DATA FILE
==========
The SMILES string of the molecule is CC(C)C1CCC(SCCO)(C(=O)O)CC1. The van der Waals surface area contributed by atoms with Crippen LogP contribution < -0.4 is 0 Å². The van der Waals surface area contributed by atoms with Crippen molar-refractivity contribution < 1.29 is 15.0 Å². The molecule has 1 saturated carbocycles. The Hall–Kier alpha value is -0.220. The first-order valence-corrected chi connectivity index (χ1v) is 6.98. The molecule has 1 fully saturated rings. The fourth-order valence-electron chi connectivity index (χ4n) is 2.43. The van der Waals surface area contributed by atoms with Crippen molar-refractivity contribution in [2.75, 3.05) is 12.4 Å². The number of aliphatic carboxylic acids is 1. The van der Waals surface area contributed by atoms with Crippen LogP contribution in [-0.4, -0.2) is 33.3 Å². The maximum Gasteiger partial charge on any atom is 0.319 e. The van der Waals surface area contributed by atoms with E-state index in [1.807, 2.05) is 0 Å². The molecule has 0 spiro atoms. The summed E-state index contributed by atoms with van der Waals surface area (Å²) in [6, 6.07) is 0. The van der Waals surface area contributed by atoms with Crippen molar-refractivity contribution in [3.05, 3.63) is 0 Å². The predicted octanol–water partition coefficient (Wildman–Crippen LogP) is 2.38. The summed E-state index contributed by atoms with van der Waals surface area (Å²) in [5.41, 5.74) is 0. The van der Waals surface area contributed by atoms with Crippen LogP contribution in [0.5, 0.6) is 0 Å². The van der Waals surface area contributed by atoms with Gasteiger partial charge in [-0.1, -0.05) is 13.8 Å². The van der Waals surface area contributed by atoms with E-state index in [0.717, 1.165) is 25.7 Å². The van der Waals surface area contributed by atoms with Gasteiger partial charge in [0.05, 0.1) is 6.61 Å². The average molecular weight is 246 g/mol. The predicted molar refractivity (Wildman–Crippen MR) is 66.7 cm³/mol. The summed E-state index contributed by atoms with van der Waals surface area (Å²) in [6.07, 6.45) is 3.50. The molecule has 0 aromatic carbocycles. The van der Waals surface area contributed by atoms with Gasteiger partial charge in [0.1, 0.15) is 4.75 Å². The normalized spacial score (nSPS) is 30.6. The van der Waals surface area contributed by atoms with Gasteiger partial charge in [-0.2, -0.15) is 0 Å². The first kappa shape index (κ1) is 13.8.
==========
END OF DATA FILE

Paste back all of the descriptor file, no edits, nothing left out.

The SMILES string of the molecule is CC(C)C1CCC(SCCO)(C(=O)O)CC1. The van der Waals surface area contributed by atoms with Crippen LogP contribution < -0.4 is 0 Å². The van der Waals surface area contributed by atoms with Crippen molar-refractivity contribution < 1.29 is 15.0 Å². The molecule has 1 saturated carbocycles. The Hall–Kier alpha value is -0.220. The first-order valence-corrected chi connectivity index (χ1v) is 6.98. The molecule has 1 fully saturated rings. The fourth-order valence-electron chi connectivity index (χ4n) is 2.43. The van der Waals surface area contributed by atoms with Crippen molar-refractivity contribution in [2.75, 3.05) is 12.4 Å². The number of aliphatic carboxylic acids is 1. The van der Waals surface area contributed by atoms with Crippen LogP contribution in [-0.4, -0.2) is 33.3 Å². The maximum Gasteiger partial charge on any atom is 0.319 e. The van der Waals surface area contributed by atoms with E-state index in [1.807, 2.05) is 0 Å². The molecule has 0 spiro atoms. The summed E-state index contributed by atoms with van der Waals surface area (Å²) in [6, 6.07) is 0. The van der Waals surface area contributed by atoms with Crippen molar-refractivity contribution in [3.05, 3.63) is 0 Å². The predicted octanol–water partition coefficient (Wildman–Crippen LogP) is 2.38. The summed E-state index contributed by atoms with van der Waals surface area (Å²) in [5.41, 5.74) is 0. The van der Waals surface area contributed by atoms with Crippen LogP contribution in [0.5, 0.6) is 0 Å². The van der Waals surface area contributed by atoms with Gasteiger partial charge in [-0.1, -0.05) is 13.8 Å². The van der Waals surface area contributed by atoms with E-state index in [0.717, 1.165) is 25.7 Å². The van der Waals surface area contributed by atoms with Gasteiger partial charge in [0.05, 0.1) is 6.61 Å². The average molecular weight is 246 g/mol. The predicted molar refractivity (Wildman–Crippen MR) is 66.7 cm³/mol. The summed E-state index contributed by atoms with van der Waals surface area (Å²) in [6.07, 6.45) is 3.50. The molecule has 0 aromatic carbocycles. The van der Waals surface area contributed by atoms with Gasteiger partial charge in [0.1, 0.15) is 4.75 Å². The normalized spacial score (nSPS) is 30.6. The van der Waals surface area contributed by atoms with Gasteiger partial charge in [-0.2, -0.15) is 0 Å². The first kappa shape index (κ1) is 13.8.